Tech

Facebook has begun training AI on billions of its users’ videos

Teaching computers to understand what's happening in a video will help Facebook make better recommendations — and more money.

Man using phone with stabilizer and taking pictures and live video in New York city. Vlog, video blogging, street photography concept.
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Facebook says it is undertaking a major initiative to train its artificial intelligence algorithms on how to interpret videos, and it’s using its own users’ public videos as training data. By teaching AI to understand video, Facebook thinks it will be able to make better recommendations as well as improve its ability to catch harmful content.

The cycle of engagement — Facebook already uses artificial intelligence to analyze photos so that it can, for instance, identify and recommend friends you might want to tag. And elsewhere companies are analyzing the contents of videos to make recommendations — TikTok is known for its algorithm that makes users “obsessive.” These tools are described as ways to help users get a better experience, but ultimately the goals are increasing user engagement and selling more precisely targeted ads.

Almost nobody is using Reels, the TikTok clone buried inside Instagram. But Facebook says it recently deployed the new AI smarts to make better recommendations there, so maybe it’s about to have better luck.

“Free” videos — “By learning from global streams of publicly available videos spanning nearly every country and hundreds of languages, our AI systems will not just improve accuracy but also adapt to our fast moving world and recognize the nuances and visual cues across different cultures and regions,” Facebook said in its blog post announcing the new AI-powered initiative.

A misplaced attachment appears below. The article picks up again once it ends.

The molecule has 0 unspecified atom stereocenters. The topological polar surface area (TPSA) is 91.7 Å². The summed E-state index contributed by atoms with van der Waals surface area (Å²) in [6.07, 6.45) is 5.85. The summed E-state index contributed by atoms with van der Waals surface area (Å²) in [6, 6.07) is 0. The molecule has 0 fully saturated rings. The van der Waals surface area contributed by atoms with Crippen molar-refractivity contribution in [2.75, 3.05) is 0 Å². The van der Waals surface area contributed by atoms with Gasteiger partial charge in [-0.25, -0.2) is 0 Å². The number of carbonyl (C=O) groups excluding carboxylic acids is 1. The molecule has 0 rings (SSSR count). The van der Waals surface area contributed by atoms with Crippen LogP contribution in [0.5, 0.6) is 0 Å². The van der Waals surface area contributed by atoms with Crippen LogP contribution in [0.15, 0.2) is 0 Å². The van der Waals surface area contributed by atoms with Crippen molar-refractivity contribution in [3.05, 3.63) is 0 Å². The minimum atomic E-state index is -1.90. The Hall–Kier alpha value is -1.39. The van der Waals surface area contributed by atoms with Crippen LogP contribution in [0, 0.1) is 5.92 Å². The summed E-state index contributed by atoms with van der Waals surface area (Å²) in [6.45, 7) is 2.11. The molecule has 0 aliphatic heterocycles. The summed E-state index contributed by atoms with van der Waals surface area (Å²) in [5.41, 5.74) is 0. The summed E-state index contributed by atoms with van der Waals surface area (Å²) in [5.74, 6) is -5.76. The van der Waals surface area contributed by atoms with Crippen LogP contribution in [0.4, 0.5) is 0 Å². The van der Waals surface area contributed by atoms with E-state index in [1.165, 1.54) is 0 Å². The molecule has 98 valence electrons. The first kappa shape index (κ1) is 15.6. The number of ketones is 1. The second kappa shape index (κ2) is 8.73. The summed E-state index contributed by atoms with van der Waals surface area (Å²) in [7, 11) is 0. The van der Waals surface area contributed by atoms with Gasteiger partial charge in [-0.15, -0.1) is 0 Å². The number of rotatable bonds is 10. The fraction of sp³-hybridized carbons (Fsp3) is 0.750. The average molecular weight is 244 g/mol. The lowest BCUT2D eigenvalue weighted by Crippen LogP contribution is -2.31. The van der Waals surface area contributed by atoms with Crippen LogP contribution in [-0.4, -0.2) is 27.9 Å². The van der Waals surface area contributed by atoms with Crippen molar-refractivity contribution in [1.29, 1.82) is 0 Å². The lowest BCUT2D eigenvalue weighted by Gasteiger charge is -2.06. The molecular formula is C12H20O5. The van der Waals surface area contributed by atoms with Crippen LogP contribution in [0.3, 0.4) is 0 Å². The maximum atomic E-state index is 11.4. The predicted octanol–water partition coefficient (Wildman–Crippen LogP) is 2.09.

Facebook today knows immense amounts of information about its users. That’s why it’s able to make so much money from advertising, after all. As much as businesses might want to boycott Facebook, they always come crawling back because its targeting is so cost-effective relative to other mediums... and along with Google, it’s one of the only shows in town, so companies effectively have no choice but to advertise on it and Google.

Some people argue Facebook’s massive trove of user data makes it impossible for anyone to compete. And as we’re seeing now, all that data can be used to train artificial intelligence, too, only further reinforcing its ability to keep users enthralled and advertisers spending.

A prototype of Facebook’s augmented reality glasses. Facebook

Other uses — There are other places where Facebook might eventually use its AI models on video. The company plans to release smart glasses sometime this year that feature cameras, which could give it access to even more data. Facebook has suggested that AI might be able to surface memories from the glasses — you could search for “ocean sunset” and a video you recorded would be returned, just as is possible with photos today on services like Google Photos.

Andrew Bosworth, the head of Facebook’s Reality Labs told employees in a meeting that the company’s smart classes might be able to help someone who has a visual impairment by using facial recognition to identify the people in a room. That has raised obvious privacy concerns — and eyebrows — and Bosworth has since said the company is only evaluating the idea. Augmented-reality-based glasses could help Facebook keep users hooked while also gleaning data about them of the sort it might lose from the iOS platform where Apple has begun making it harder to track users.

Several companies in the tech industry are investing in the development of smart glasses that use augmented reality to superimpose digital information over the physical world. These types of platforms promise to be the next big thing after smartphones. One of the biggest challenges to overcome has been how users will interact with the devices to look through notifications or open apps. Advances in AI and video could go a long way towards solving that issue while also making the technology more useful and attractive to consumers.